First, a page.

Academic journal article Journal of Commercial Banking and Finance

Consumer Debt: Who's at Risk? Evidence from the 1998 Survey of Consumer Finances

Academic journal article Journal of Commercial Banking and Finance

Consumer Debt: Who's at Risk? Evidence from the 1998 Survey of Consumer Finances

Article excerpt


This article uses data from the 1998 Survey of Consumer Finances to examine which types of households carry higher relative levels of debt and may thus be at greater risk in an economic downturn. Results reveal that lower net worth households carry higher levels of credit card and installment debt. Higher net worth households, however, use higher levels of less costly mortgage and home equity debt. These findings also reveal that younger households and married households use higher levels of debt providing further substantiation for Modigliani's life cycle theory.


In recent years there has been growing concern about the rising level of consumer debt (Kennickell et al., 2000; Maki, 2000). This concern has often been brushed aside in the face of strong employment and healthy stock market gains, both of which have enabled households to service higher levels of debt. More recently, however, employment has faltered in many sectors, and individual stocks have declined by twenty to forty percent. A growing number of households are now vulnerable to the financial pressures associated with high levels of debt. This article will use data from the 1998 Survey of Consumer Finances to explore the types of debt held by households and to identify those households that may be most vulnerable to financial distress during an economic downturn. It will examine the effects of age, wealth, gender, and race on debt use to determine if households having certain demographic characteristics are at greater risk.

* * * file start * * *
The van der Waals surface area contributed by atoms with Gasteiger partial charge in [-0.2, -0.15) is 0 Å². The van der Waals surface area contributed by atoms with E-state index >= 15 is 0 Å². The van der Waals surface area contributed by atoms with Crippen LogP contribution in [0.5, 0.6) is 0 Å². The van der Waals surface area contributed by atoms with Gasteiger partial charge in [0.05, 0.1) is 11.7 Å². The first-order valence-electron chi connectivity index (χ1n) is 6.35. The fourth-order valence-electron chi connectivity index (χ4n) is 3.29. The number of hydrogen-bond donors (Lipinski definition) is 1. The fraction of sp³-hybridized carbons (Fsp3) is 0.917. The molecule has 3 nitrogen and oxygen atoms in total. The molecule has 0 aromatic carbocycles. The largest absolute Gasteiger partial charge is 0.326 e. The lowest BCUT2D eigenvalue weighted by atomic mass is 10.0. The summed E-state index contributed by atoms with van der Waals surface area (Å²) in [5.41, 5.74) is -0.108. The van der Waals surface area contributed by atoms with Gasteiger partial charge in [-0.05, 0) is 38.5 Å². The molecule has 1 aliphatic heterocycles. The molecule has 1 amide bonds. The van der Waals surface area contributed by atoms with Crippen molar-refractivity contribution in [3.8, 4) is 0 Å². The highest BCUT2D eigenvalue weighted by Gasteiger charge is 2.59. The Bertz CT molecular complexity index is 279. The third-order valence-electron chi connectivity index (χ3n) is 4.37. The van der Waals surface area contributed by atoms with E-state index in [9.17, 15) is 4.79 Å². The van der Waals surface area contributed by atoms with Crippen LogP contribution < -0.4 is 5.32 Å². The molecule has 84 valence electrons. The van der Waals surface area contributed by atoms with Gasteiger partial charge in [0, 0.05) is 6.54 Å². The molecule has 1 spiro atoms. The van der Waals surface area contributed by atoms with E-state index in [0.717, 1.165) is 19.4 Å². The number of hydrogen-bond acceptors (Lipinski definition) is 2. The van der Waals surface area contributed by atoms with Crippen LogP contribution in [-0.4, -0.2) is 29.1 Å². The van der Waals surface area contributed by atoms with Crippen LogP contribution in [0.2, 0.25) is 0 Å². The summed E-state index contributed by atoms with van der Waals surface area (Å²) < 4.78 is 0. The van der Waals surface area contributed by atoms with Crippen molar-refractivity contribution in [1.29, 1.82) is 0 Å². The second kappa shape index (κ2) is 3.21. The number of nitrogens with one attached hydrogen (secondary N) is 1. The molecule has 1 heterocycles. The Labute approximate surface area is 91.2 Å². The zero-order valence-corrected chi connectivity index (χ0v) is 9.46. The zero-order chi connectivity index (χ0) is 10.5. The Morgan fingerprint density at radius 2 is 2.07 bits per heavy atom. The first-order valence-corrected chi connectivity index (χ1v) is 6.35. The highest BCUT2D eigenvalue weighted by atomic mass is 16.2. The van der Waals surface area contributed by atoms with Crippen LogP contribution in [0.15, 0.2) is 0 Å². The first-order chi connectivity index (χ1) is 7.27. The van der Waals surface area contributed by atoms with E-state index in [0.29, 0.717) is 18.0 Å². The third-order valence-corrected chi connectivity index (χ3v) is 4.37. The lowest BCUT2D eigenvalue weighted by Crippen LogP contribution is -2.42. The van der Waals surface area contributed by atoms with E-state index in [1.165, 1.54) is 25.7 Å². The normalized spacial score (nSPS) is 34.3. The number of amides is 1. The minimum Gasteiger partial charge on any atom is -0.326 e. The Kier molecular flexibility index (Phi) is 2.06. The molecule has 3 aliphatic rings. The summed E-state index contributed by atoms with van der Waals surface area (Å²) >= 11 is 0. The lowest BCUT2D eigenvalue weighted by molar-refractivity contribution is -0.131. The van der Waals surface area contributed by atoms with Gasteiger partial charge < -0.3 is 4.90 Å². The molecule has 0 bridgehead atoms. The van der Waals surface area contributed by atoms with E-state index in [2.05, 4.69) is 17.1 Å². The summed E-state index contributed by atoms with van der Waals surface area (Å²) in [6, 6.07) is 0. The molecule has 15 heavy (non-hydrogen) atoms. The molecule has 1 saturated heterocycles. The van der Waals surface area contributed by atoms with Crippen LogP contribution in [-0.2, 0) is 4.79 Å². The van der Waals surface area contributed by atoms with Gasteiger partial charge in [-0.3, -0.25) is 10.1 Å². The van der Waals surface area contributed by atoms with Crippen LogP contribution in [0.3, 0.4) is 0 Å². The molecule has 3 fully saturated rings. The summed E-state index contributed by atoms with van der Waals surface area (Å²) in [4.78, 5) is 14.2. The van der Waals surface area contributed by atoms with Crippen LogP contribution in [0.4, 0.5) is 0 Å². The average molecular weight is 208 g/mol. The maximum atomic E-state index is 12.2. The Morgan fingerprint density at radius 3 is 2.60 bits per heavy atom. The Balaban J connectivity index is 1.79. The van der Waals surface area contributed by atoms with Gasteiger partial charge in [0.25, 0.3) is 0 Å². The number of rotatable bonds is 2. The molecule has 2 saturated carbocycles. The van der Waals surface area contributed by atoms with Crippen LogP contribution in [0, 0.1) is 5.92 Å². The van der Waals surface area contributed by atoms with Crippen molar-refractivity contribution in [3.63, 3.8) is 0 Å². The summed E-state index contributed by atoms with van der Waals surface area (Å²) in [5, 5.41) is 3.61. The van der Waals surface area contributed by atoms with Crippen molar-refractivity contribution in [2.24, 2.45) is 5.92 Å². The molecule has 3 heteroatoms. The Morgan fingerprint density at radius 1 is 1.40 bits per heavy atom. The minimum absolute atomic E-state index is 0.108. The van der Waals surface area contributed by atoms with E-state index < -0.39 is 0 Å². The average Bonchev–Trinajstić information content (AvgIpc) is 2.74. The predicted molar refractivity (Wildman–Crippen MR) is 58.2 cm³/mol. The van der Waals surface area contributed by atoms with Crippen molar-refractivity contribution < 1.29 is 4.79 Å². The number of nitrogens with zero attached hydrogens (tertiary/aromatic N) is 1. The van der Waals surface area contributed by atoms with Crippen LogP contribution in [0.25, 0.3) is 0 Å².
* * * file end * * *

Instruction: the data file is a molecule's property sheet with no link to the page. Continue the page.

In a 1986 article Franco Modigiliani (Modigliani, 1986) posited a life cycle hypothesis for household saving. He noted that income and household requirements vary over the course of the life cycle as the size and needs of the family changes. This would lead to lower savings for the young and higher savings for more mature couples whose children have left. Avery et al. (1987) also referenced the life cycle hypothesis in a discussion of consumer installment debt. They contend that families use debt to bridge the gap between income and needs, particularly the need for large consumer durables. Thus, younger families who are building households would have higher levels of debt and older families with more modest needs would have lower levels.

Using the 1995 and 1998 Surveys of Consumer Finances, Kennickell et al., (2000) found that debt repayments in 1998 represented a larger share of income than in 1995. Similarly, the percentage of families who were late with their payments by at least 60 days was higher in 1998 than in 1995. As Modigiliani suggested, Kennickell et al. found that debt use increases with age but declines after the age of 45, largely due to paying off the mortgage on a primary residence.

Maki (2000) examined the ratio of debt service to net worth to find that lower income households carried the highest relative levels of debt. He also found that consumer confidence has an effect on households' willingness to accumulate debt. The growth in consumer durables and consumer credit were highly correlated leading him to conclude that the use of debt may signal optimism about the future. Chien and Devaney (2001) similarly found that attitude has an impact on the willingness to use credit card debt and installment loans. Households with a more favorable attitude toward credit were significantly more likely to use debt than those with a less favorable attitude. Chien and Devaney also found that married households, professional households, higher income households, and more highly educated households held higher levels of debt.

Taken together, the results of prior research suggest that debt use is determined by age, income, marital status, education, and attitude toward debt. This research will examine the effect of these variables as well as variables representing gender and race.


Data for this study were drawn from the 1998 Survey of Consumer Finances (SCF) conducted every three years by the Federal Reserve. …

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